Rice Football came up short against defending AAC champs Tulane, spotting their visitors a 20-point halftime lead from which they couldn’t recover.
Despite being double-digit underdogs at kickoff, nobody was happy when Rice football fell by just two points to Tulane at home on Saturday. The Owls rallied from a massive deficit, only to give Tulane the ball with 8:10 remaining and essentially not see it again. Here are a few immediate reactions from the game:
The Green Wave won in the trenches
On both sides of the ball, Tulane was better up front. If you want to boil the game down to a single-sentence synopsis, that might be it. The Green Wave offense got an incredible push off the ball, opening up running lanes and giving quarterback Michael Pratt time with the football. The Owls hit him, but often the blows came too late and Pratt found his man downfield anyway.
Look no further than Tulane’s final possession in this game. They took over with 8:10 on the clock in the fourth quarter and did not give Rice the ball back until four seconds remained and the result was all but decided.
Spotty tackling only compounded those efforts. Safeties Plae Wyatt (12) and Jojo Jean (11) led the team in tackles. That typically only happens when the seven men in front of them fail to get the runner down before he reaches the second level.
The Rice offensive line was similarly maligned. Quarterback JT Daniels was able to turn lemons into lemonade as he often does, but there’s no denying his job was made much more difficult this week and it contributed to some of the Owls’ early offensive scuffles.
Still searching for consistency
What separates teams like Tulane from the rest of the conference is their consistency. On good days and bad days, on good plays and bad plays, this team has demonstrated a remarkable ability to be ready for action. That was demonstrated on the very first snap of the game when running back Makhi Hughes rumbled for 43 yards up the gut. Then on the first snap of their second drive, a 38-yard completion.
On the other side of the ball, Rice had its moments but did not demonstrate that same level of consistency. Three-and-outs sandwiched a seven-play, 82-yard touchdown earlier in the game. Pass interference penalties — one apiece from the offense and the defense — hampered each side of the ball.
When Tulane did show some signs of mortality via a missed chip-shot field goal, Rice responded with a dropped pass on third down and another three-and-out. Rice had their final drive of the first half stall out near midfield, giving the ball back to Tulane with 16 seconds to go on their side of the field. Somehow, the Green Wave ended that drive with points, putting Rice further into the hole.
The high points were there — let’s be honest, this touchdown catch from Daniels to Luke McCaffrey was mesmerizing:
— The Roost (@AtTheRoost) October 28, 2023
Gabe Taylor’s 72-yard interception return was fantastic, too. Yes, there were fireworks. But they weren’t nearly consistent enough to be described as a cohesive performance. And when you don’t play a full 60 minutes of football, it’s hard to beat the teams that do.
“They got it done. We didn’t,” head coach Mike Bloomgren said postgame. “I thought it was a great game and we’ve got a lot to learn and grow from.”
Get rid of the second quarter lull
The Rice offense has been fantastic this season. They’ve scored in every conceivable fashion and kept this team in almost every game, but it’s been choppy at times. The first scripted drive? No problem. Rice entered Saturday outscoring their opponents 90-13 in the first quarter. The second quarter, though, has been their kryptonite.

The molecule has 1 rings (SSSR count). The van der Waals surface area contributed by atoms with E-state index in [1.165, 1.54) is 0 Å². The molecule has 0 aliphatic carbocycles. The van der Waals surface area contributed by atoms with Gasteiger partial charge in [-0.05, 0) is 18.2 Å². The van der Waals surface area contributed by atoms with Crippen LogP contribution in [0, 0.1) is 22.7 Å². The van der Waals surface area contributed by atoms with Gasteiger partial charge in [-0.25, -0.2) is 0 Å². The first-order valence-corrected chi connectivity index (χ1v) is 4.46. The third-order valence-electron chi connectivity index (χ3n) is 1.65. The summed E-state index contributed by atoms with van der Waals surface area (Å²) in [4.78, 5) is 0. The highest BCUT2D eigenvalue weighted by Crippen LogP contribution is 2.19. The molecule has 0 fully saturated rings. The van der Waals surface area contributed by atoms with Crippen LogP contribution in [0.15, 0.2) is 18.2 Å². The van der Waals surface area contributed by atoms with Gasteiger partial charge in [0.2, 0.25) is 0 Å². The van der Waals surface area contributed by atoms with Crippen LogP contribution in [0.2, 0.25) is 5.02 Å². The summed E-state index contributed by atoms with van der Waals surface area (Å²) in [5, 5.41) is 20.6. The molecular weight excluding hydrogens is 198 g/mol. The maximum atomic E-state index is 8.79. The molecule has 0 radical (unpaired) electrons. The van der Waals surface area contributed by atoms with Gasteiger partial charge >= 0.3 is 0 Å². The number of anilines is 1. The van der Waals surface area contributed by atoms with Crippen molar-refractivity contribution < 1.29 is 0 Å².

Rice has scored 28 points against FBS teams in the second quarter of games so far this season, an average of 4.7 points per game in that quarter. In every other quarter, Rice has tallied 173 total points, equating to 9.6 points per quarter, more than twice as productive. Why the disparity?
Truthfully, the Owls have been their own worst enemies. Dropped passes and penalties have ended drives and the defense has struggled to get them more frequent opportunities. A three-and-out might mean Daniels and company are standing on the sideline for twenty minutes as they wait for another opportunity.
Rice had two drives in the first quarter. It’s hard to score when you don’t have the ball. And it probably doesn’t help when the mountain you have to climb keeps getting higher and your opponent adds to their point total every time you leave the field.
Another missed opportunity
Now in year six, Rice Football head coach Mike Bloomgren has won some big games with the Owls. The first shocker came in 2020 when Rice upset N0. 15 Marshall on the road in shutout fashion. Then there was the Bayou Bucket victory over Houston at Historic Rice Stadium just a few weeks ago.
Knocking off Tulane on Saturday might have topped them all, but those dreams seemed all but dead by the halftime whistle.
Tulane won the AAC last year, went to the Cotton Bowl and dispatched a USC team that dismissed Rice fairly quickly in their opening game. Tulane entered this game as No. 22 team in the country. Rice hadn’t beaten a ranked team at home since 1997. That streak persists after Saturday’s deflating result.
“We just had to get off the field one more time. My hats off to them. I thought they did a great job,” Bloomgren acknowledged. “We’ve got to find a way to make one or two more plays if we want to beat a championship team.”
In some ways, the result is more agonizing when you consider how close the final margin was. A two-point game against the best this conference has to offer. And they won’t have time to lick their wounds. SMU comes to town next weekend fresh off a 69-10 shellacking of Tulsa.
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Field position failures
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